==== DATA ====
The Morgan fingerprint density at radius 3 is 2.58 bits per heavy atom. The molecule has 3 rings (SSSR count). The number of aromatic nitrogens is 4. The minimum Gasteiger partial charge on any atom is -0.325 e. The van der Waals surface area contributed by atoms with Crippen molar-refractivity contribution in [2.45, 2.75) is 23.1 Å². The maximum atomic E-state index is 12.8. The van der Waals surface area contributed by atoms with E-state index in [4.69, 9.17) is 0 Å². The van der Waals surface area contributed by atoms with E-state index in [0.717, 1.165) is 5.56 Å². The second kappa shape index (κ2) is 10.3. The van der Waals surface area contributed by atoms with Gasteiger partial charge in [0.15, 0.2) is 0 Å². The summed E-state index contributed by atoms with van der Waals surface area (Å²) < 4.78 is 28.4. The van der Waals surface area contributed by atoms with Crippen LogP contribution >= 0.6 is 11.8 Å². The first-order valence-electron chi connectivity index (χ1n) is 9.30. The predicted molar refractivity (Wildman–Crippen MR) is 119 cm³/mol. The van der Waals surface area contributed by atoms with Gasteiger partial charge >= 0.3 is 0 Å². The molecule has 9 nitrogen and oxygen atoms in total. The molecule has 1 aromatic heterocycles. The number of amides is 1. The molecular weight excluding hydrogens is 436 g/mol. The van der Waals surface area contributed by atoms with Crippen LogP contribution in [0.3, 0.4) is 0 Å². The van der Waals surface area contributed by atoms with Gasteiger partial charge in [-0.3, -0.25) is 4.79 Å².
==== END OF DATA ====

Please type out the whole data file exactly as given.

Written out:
The Morgan fingerprint density at radius 3 is 2.58 bits per heavy atom. The molecule has 3 rings (SSSR count). The number of aromatic nitrogens is 4. The minimum Gasteiger partial charge on any atom is -0.325 e. The van der Waals surface area contributed by atoms with Crippen molar-refractivity contribution in [2.45, 2.75) is 23.1 Å². The maximum atomic E-state index is 12.8. The van der Waals surface area contributed by atoms with E-state index in [4.69, 9.17) is 0 Å². The van der Waals surface area contributed by atoms with E-state index in [0.717, 1.165) is 5.56 Å². The second kappa shape index (κ2) is 10.3. The van der Waals surface area contributed by atoms with Gasteiger partial charge in [0.15, 0.2) is 0 Å². The summed E-state index contributed by atoms with van der Waals surface area (Å²) < 4.78 is 28.4. The van der Waals surface area contributed by atoms with Crippen LogP contribution >= 0.6 is 11.8 Å². The first-order valence-electron chi connectivity index (χ1n) is 9.30. The predicted molar refractivity (Wildman–Crippen MR) is 119 cm³/mol. The van der Waals surface area contributed by atoms with Gasteiger partial charge >= 0.3 is 0 Å². The molecule has 9 nitrogen and oxygen atoms in total. The molecule has 1 aromatic heterocycles. The number of amides is 1. The molecular weight excluding hydrogens is 436 g/mol. The van der Waals surface area contributed by atoms with Crippen LogP contribution in [0.3, 0.4) is 0 Å². The van der Waals surface area contributed by atoms with Gasteiger partial charge in [-0.3, -0.25) is 4.79 Å².